Design Fees

A few weeks ago, I posted the following statement to my social channels:

“There must be a collective movement in our industry that educates consumers on the use of design fees and why as designers we must be compensated for our ideas, creativity, imagination, technical skill, and production expertise.  We are not selling products, we are providing professional services, art, and an experience.  This movement begins with us -the Industry”.

I cannot stress how integral design fees have become in the advancement of the event design profession.  I began charging a modest design fee five years ago, continually re-evaluating my rate as my experience level increased.  I had made the realization that my ideas were my art and that my clients were coming to meet with me and seek my expertise.  What I found difficult at the time was finding the courage to charge a design fee when no one else in the industry was (in fear that I would lose potential customers) and building my self confidence to fully communicate the value of my service to my clients.

A design fee communicates to your clients that your ideas are your asset and the basis of your core service -not just your physical warehouse of inventory or event elements.  Your ideas, creativity, imagination, and expertise are your true ‘product’.  Making this distinction to your clients is integral in helping them to understand the importance of your role and its many facets in relation to their event.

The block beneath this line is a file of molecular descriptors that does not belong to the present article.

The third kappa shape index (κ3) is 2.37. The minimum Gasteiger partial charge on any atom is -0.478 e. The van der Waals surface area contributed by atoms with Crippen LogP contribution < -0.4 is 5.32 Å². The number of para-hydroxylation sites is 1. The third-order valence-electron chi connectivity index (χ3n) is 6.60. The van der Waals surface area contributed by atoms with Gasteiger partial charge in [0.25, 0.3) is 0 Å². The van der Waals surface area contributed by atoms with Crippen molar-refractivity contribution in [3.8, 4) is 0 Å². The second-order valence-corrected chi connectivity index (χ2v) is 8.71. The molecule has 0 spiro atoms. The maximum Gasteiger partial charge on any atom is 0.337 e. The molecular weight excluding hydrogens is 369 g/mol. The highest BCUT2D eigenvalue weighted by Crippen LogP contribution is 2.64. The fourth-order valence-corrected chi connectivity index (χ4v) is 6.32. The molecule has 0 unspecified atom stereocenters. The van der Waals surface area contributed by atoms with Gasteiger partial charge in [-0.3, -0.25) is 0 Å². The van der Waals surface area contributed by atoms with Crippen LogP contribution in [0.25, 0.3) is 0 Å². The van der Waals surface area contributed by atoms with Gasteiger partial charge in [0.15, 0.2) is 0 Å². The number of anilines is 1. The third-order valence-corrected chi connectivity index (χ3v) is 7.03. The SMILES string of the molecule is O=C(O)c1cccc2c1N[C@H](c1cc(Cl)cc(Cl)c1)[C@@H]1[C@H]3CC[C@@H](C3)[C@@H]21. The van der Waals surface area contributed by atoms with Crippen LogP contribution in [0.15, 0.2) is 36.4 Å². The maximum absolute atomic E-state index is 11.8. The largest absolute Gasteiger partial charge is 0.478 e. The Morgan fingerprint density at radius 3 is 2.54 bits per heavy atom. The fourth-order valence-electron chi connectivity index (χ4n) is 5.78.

Here are some examples that can help your clients to understand the difference and make your service tangible:
-It’s how the designer uses the linen, not the linen itself that embodies the service offering.
-It’s how the photographer captures the moment, not the paper it’s processed upon.
-It’s how the cake artisan uses the ingredients, not the ingredients themselves that produce the art.

Many have asked me, how do you determine your design fee?  What has worked for me is a flat fee that takes into consideration my years of experience, my company’s overhead expenses, and my personal involvement and expertise over the span of the design process.